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The North Wind

The North Wind

The North Wind

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The North Wind is an independent student publication serving the Northern Michigan University community. It is partially funded by the Student Activity Fee. The North Wind digital paper is published daily during the fall and winter semesters except on university holidays and during exam weeks. The North Wind Board of Directors is composed of representatives of the student body, faculty, administration and area media.

Students protest against Israel-Hamas war with campus encampment
Students protest against Israel-Hamas war with campus encampment
Dallas Wiertella April 30, 2024

    NMU grad discusses inspirational life

    Eric Le Marque has always been looking for that next big thrill, a mentality that made him a professional athlete, but also cost him his legs.

    This thirst for adrenaline came to a destructive head when the former NMU and Olympic hockey player found himself using crystal meth after trading in his skates for a snowboard and partying. It was a decision that landed him in the middle of an intense storm in the Sierra Nevada Mountains. Le Marque said that his amateur meteorology skills unknowingly landed him in a life threatening situation.

    “I thought this was going to be a good locker room story. I was wrong.” he said. “The mountain was coming to kill me and I could feel its breath.”

    Le Marque spoke of this life altering event to an audience in the Great Lakes Room this past Monday, Nov. 2, and has written about how the ordeal has changed him in his book “Crystal Clear.”

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    Le Marque decided to go up the mountain after hearing from a weather report that there was fresh snow to ride on the Dragon’s Back run. He admits that his passion for pushing his snowboarding skills to a professional level is what got him into trouble.

    “All I knew was how to compete,” he said. “I thought nothing was going to overtake me.”

    The next thing Le Marque remembers is being buried chest high in snow, alone, and realizing that he forgot not only his torch lighter, but his radio as well. These errors of judgment lead him on a desperate quest for survival at 12,000 feet and inspired him to change his ways.

    “I led a selfish life until I had to climb out of hell one step at a time,” he said, “I pushed the walls [limits] and went right on through.”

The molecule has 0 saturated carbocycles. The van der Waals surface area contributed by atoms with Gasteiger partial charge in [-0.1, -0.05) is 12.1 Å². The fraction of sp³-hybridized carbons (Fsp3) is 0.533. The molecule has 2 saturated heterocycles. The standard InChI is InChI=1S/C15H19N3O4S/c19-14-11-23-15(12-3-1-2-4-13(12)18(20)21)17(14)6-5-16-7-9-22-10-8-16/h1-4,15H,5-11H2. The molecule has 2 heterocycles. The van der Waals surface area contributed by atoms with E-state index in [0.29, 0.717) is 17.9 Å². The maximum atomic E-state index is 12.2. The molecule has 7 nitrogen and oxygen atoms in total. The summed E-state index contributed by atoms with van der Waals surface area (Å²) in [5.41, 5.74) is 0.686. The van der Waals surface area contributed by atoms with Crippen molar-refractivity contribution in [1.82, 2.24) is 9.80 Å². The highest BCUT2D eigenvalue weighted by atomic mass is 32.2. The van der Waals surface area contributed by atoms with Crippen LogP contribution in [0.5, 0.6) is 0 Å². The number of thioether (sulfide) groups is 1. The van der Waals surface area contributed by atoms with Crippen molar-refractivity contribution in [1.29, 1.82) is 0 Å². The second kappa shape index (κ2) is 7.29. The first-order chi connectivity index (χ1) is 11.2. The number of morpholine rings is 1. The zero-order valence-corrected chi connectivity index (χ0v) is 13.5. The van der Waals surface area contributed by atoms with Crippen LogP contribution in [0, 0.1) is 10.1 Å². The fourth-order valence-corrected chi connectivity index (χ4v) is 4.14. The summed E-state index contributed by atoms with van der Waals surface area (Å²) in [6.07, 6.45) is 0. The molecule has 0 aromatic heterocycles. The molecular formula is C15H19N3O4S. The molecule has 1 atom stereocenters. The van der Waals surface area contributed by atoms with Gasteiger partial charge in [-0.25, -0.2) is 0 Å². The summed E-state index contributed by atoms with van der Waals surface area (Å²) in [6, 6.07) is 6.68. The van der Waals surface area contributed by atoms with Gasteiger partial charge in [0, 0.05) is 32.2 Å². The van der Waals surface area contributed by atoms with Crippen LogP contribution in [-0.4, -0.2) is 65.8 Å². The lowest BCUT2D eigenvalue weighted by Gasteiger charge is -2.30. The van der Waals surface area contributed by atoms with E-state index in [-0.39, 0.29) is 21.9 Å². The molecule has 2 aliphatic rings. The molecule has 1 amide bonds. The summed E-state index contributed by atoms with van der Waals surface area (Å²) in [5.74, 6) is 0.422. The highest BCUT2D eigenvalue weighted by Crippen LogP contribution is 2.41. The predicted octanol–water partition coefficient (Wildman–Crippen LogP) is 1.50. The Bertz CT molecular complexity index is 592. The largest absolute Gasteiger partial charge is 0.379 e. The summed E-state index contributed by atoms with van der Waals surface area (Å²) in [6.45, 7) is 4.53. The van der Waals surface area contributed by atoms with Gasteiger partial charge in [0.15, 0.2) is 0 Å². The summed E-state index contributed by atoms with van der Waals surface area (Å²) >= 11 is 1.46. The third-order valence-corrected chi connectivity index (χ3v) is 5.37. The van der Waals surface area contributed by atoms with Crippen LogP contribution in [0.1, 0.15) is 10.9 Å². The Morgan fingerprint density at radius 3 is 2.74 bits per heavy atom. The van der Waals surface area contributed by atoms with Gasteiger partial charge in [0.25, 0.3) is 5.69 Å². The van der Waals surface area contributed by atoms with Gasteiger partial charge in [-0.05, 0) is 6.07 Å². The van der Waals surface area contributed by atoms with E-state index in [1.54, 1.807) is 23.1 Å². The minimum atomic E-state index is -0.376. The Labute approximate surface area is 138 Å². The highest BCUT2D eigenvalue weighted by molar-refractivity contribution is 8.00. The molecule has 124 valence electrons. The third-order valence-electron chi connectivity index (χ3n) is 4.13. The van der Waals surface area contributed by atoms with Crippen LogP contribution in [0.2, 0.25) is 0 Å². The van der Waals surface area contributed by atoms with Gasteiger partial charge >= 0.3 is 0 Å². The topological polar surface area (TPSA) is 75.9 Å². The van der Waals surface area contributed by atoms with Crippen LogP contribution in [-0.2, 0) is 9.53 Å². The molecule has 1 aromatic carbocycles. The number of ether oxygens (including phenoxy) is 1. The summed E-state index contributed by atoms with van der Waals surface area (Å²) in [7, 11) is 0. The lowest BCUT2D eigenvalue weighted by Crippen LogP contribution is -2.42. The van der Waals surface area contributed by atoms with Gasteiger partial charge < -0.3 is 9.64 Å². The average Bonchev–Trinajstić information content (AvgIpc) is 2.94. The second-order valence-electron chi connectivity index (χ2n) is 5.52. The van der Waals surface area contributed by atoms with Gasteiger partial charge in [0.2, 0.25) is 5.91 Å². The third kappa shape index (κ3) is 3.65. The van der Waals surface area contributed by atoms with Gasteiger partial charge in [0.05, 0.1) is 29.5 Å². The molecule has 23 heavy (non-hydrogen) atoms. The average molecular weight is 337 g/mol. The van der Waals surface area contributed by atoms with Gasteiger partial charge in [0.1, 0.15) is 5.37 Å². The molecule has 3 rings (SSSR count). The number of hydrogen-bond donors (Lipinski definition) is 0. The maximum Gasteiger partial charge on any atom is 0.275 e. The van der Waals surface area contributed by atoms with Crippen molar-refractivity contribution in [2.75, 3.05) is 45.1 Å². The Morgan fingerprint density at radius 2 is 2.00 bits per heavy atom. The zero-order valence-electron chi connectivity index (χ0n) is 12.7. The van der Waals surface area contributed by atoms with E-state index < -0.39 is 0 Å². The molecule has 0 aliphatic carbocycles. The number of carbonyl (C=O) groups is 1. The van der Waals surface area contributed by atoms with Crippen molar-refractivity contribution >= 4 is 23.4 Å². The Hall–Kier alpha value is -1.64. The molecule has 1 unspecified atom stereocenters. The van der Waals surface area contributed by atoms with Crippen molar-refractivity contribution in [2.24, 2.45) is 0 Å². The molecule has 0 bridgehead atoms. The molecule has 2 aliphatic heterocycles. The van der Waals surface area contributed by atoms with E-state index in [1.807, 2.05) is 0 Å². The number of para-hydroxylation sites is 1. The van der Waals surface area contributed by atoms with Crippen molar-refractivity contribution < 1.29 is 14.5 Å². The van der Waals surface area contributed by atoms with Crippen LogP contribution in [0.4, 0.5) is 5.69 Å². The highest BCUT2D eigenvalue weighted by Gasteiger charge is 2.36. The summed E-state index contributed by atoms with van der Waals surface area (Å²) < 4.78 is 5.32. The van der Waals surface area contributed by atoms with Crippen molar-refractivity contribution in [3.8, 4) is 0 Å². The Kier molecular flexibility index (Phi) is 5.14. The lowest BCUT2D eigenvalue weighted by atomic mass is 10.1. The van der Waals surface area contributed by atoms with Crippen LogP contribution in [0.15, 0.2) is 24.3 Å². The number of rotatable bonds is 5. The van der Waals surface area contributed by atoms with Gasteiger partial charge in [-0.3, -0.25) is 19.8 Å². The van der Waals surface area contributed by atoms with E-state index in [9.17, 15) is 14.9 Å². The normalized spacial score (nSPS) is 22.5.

Le Marque said the eight days of struggling against the harsh winter elements challenged him in ways he couldn’t ever have imagined. This included battling altitude sickness, drug withdrawals, and a shortage of both food and ways of staying hydrated.

    “It almost made my mouth water when I had to pee,” he said.

    Le Marque was nicknamed “The Miracle Man” by members of the National Guard helicopter rescue team after they located him due to the white noise emitting from the radio on his MP3 player. Le Marque had lost 40 pounds and was in a state of bewilderment when he initially spotted the National Guard member.

    “The first thing I noticed was his snowshoes,” Le Marque said, “I could have used those.”

    Le Marque feels NMU students can learn a lot from his experience about how to properly face obstacles in their futures.

    “No matter what situation you are in, it is how you look at it,” he said. “Don’t let challenges change you, fight through them; they make you a better person.”

    Matt Haataja, said he found a better outlook on life after hearing a fellow Wildcat’s success story.

    “It shows there is no point in giving up even after going eight days without food or anything,” he said. “It just shows that someone from the middle of nowhere can still go on and do great things.”

    Le Marque is currently planning to turn his survival story into a feature length film. He and his wife Hope have worked together on a manuscript after the surprise success his book has received.

    “I never thought I would become an author,” he said. “But now I’m slowly becoming a writer.”

    Le Marque feels he can attribute his survival on the mountain to lessons that he learned from people while attending NMU, including character skills he picked up from head hockey coach Walt Kyle and courses he took to better understand nature.

    “There is something about the people here,” he said. “They know how to deal with the cold and they have helped me in both my career and helping me survive those eight days.”